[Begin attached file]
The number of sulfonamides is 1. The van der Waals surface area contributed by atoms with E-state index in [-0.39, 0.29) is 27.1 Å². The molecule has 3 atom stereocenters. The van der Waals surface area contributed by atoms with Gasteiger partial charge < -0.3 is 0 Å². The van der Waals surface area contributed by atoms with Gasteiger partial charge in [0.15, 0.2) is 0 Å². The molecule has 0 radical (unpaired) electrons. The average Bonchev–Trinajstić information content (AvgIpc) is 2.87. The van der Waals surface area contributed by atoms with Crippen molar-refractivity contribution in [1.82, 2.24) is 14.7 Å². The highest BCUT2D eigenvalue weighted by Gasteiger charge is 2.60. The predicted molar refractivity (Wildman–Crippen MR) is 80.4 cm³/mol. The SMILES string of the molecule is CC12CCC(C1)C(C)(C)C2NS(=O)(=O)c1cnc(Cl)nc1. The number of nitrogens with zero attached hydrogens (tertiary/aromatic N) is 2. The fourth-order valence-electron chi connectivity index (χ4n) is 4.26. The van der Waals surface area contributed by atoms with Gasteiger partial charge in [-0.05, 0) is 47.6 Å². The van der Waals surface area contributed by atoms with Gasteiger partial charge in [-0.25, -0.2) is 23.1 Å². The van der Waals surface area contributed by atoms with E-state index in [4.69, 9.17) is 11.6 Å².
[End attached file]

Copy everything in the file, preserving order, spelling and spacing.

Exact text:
The number of sulfonamides is 1. The van der Waals surface area contributed by atoms with E-state index in [-0.39, 0.29) is 27.1 Å². The molecule has 3 atom stereocenters. The van der Waals surface area contributed by atoms with Gasteiger partial charge < -0.3 is 0 Å². The van der Waals surface area contributed by atoms with Gasteiger partial charge in [0.15, 0.2) is 0 Å². The molecule has 0 radical (unpaired) electrons. The average Bonchev–Trinajstić information content (AvgIpc) is 2.87. The van der Waals surface area contributed by atoms with Crippen molar-refractivity contribution in [1.82, 2.24) is 14.7 Å². The highest BCUT2D eigenvalue weighted by Gasteiger charge is 2.60. The predicted molar refractivity (Wildman–Crippen MR) is 80.4 cm³/mol. The SMILES string of the molecule is CC12CCC(C1)C(C)(C)C2NS(=O)(=O)c1cnc(Cl)nc1. The number of nitrogens with zero attached hydrogens (tertiary/aromatic N) is 2. The fourth-order valence-electron chi connectivity index (χ4n) is 4.26. The van der Waals surface area contributed by atoms with Gasteiger partial charge in [-0.05, 0) is 47.6 Å². The van der Waals surface area contributed by atoms with Gasteiger partial charge in [-0.25, -0.2) is 23.1 Å². The van der Waals surface area contributed by atoms with E-state index in [4.69, 9.17) is 11.6 Å².